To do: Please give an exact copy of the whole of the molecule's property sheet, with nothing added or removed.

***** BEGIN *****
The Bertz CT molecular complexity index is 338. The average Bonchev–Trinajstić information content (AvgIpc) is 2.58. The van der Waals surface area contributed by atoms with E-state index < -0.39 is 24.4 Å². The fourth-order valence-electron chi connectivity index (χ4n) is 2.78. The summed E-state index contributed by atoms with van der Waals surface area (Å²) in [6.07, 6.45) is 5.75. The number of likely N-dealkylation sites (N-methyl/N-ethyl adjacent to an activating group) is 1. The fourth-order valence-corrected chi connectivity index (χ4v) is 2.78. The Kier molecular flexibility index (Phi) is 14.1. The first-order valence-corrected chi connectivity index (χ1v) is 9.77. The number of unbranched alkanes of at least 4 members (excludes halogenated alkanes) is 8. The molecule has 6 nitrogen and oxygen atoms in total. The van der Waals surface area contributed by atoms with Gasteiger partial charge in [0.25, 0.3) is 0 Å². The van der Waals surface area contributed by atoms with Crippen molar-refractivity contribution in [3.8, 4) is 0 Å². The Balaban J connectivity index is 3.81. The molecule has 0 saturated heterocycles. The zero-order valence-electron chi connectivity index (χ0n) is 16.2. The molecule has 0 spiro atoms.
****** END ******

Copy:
The Bertz CT molecular complexity index is 338. The average Bonchev–Trinajstić information content (AvgIpc) is 2.58. The van der Waals surface area contributed by atoms with E-state index < -0.39 is 24.4 Å². The fourth-order valence-electron chi connectivity index (χ4n) is 2.78. The summed E-state index contributed by atoms with van der Waals surface area (Å²) in [6.07, 6.45) is 5.75. The number of likely N-dealkylation sites (N-methyl/N-ethyl adjacent to an activating group) is 1. The fourth-order valence-corrected chi connectivity index (χ4v) is 2.78. The Kier molecular flexibility index (Phi) is 14.1. The first-order valence-corrected chi connectivity index (χ1v) is 9.77. The number of unbranched alkanes of at least 4 members (excludes halogenated alkanes) is 8. The molecule has 6 nitrogen and oxygen atoms in total. The van der Waals surface area contributed by atoms with Gasteiger partial charge in [0.25, 0.3) is 0 Å². The van der Waals surface area contributed by atoms with Crippen molar-refractivity contribution in [3.8, 4) is 0 Å². The Balaban J connectivity index is 3.81. The molecule has 0 saturated heterocycles. The zero-order valence-electron chi connectivity index (χ0n) is 16.2. The molecule has 0 spiro atoms.